“In a court filing that could have been ripped from the television show ‘The Americans,’ prosecutors described her manipulating a South Dakota political operative as part of her scheme and meeting for a private lunch in March with a Russian diplomat suspected of being a Russian intelligence officer — all while FBI agents watched. … In arguing that she should be released, [Butina’s lawyer] revealed that Butina had offered to assist law enforcement with a federal criminal investigation of an unidentified person in South Dakota. A description of that person’s activities in court filings matches that of Paul Erickson, a South Dakota political operative with whom Butina was romantically involved.

“Prosecutors say Butina got help in making contact with influential Americans from Erickson, a political consultant from South Dakota who once helped run Pat Buchanan’s presidential campaign and whom Butina met after hosting him and other American gun enthusiasts in Russia in 2013. While the two lived together and had a personal relationship, prosecutors said it was a ‘duplicitous’ one, saying that they found papers in which the 29-year-old ‘expressed disdain’ about having to live with 56-year-old Erickson.

-- “Here is possible Russian political meddling — in the flesh,” Dana Milbank notes. “In court, DOJ prosecutor Erik Kenerson claimed Butina … was considered a covert Russian agent by a senior Russian official, believed based on descriptions in the complaint to be Alexander Torshin, deputy director of Russia’s central bank. … [Kenerson] displayed a photo of Butina at the Capitol on Trump’s Inauguration Day, and described an exchange between the two: ‘You’re a daredevil girl,’ Torshin said in response to the photo. Replied Butina: ‘Good teachers!’ Kenerson said Butina had told the Russian official she was ‘ready for further orders.’

-- This isn’t the first time Erickson’s name has come up in connection with Russia's election interference. In a May 2016 email to Trump campaign adviser Rick Dearborn, Erickson offered to help arrange a back-channel meeting between Trump and Putin. He wrote in the message, which was among a trove of campaign documents handed over to Capitol Hill investigators last year, that Russia was “quietly but actively seeking a dialogue with the U.S.” and would try to make “first contact” during the NRA’s annual convention. (New York Times)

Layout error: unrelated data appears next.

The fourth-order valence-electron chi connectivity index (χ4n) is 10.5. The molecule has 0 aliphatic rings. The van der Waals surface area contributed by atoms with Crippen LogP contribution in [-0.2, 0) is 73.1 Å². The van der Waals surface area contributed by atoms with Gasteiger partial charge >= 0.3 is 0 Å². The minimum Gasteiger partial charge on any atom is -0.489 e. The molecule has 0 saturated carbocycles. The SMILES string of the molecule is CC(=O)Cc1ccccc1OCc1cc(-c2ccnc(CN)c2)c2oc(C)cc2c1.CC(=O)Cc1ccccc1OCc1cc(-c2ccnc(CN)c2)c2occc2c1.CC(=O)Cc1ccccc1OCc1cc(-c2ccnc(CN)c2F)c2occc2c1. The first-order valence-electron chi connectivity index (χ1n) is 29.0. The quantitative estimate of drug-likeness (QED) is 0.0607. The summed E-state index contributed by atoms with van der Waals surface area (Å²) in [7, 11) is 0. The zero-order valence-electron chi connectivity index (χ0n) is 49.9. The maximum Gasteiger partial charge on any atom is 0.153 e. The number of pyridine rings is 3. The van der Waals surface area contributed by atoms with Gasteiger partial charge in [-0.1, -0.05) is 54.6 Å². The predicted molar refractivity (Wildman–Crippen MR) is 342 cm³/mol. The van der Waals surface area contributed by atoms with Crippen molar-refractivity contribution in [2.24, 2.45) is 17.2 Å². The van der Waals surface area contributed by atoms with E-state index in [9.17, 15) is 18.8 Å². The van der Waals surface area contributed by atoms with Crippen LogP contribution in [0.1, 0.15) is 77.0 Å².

-- “Getting entangled in the Trump-Russia investigations would be a strange twist of fate for most South Dakotans, but not Paul Erickson. For him, it might have been predictable,” the Rapid City Journal’s Seth Tupper wrote in a fantastic profile this February. “The highlights and lowlights of Erickson’s past include performing as a warmup act for Ronald Reagan; making an anti-communist action movie with Jack Abramoff, who went on to disgrace as a corrupt lobbyist; working as a top staffer in a Pat Buchanan presidential campaign; lobbying for an African dictator; and representing penile detachment victim John Wayne Bobbitt. Through it all, Erickson has used his charm, charisma and connections to build a reputation as ‘a sort of 'secret master of the political universe' known almost exclusively to the cognoscenti,’ in the words of conservative commentator Ralph Benko.”

-- This is what building a deep cover looks like: “More than three years before she was arrested . . . Butina gave a guest lecture to about a dozen students munching pizza in a setting far removed from the country’s political world: a public university in Vermillion, S.D.,” Eli Rosenberg reports. “The next month she spoke to about 20 business-minded students at a public high school in Sioux Falls. And that summer, she talked to a crowd of teenagers at a politically oriented summer camp organized by South Dakota Republicans. The incidents were documented in bits and pieces at the time — on a university flier, in an appreciation posted to social media … and on Butina’s own social media profiles. While the majority of attention on the accused spy has focused on her efforts to cultivate relationships in Republican-oriented groups like the [NRA and CPAC], these incidents, far removed from the national political sphere and its nodes of power, give a window into the years of planning and attention to detail that undergird what investigators say was Butina’s campaign.”